I am a physician. I do my research and see the very best MS. centers. I take the newest drugs, and three years later, I’m in a tilt-incline wheelchair. So I’m 48. That’s why I go back to doing the basic science. I developed the theory that mitochondria drive disability. I created a supplement cocktail that supports my mitochondria; it slows my decline, and I’m very grateful. My electric face pain turns on, and tears stream down my face as my ten-year-old daughter hugs me. I discovered a study using electrostimulation of muscles. I ask my physical therapist, Can I try that? He calls it E-Stim. He says it’s for athletes because, it says, it’s also, by the way, quite painful. He knows that I have a lot of MS pain. Gives me a test session. It does hurt a lot, but I feel really good afterwards, he says, that’s from the endorphins. I begin doing E-Stim, and I’m so weak. I cannot sit up in a regular chair anymore. I’m in a zero gravity, with my knees higher than my nose and my feet. My fatigue is very severe. My electrical face pain are more and more severe, and I begin to have brain fog. And my boss tells me he’s going to sign me to the Traumatic Brain Injury Clinic. Come January. Describes the job, and I’ll have to see patients without residents. And it’s a job that I physically can’t do. So I’m really quite bummed by all of this.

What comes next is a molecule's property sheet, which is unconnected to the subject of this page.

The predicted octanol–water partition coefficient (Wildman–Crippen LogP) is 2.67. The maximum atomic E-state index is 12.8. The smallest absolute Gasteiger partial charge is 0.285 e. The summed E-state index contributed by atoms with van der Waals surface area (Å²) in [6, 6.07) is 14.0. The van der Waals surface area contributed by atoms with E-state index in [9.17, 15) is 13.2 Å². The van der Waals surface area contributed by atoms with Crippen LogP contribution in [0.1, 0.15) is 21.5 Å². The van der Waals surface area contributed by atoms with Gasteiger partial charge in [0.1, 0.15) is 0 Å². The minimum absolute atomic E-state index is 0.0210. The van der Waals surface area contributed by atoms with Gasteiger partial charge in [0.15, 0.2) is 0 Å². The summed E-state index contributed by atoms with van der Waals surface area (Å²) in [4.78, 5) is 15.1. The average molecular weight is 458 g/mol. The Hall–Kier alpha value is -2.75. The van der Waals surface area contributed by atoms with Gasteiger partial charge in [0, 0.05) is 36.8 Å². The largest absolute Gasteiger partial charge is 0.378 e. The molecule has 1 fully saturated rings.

I’m doing my E-Stim. I discovered the Institute for Functional Medicine. I take their course on neuroprotection. I have a longer list of supplements, and I’m taking them. Then, I had this really big aha. And Sharon, I’m so embarrassed now, in retrospect, about how long it took me to have this, aha. What if I redesign my paleo diet that I’ve been following for five years because I have been a vegetarian for 20 years? Before that, I was on a very low-fat diet, and I did more research to figure out how to get these nutrients that I’ve been taking in supplement form in the food supply. So now I have a very, very structured paleo diet. I start this new way of eating on December 26. As I said, I can sit up for no more than 10 minutes, which, by the way, meets the definition of being bedridden. I can take just a few steps using two walking sticks. Otherwise, I’m either in bed or in the zero-gravity chair. And the reason my chief of staff assigned me to the Traumatic Brain Injury Clinic was because he was forcing my hand, probably because it was time, because of the brain fog, to admit that I needed to apply for medical disability.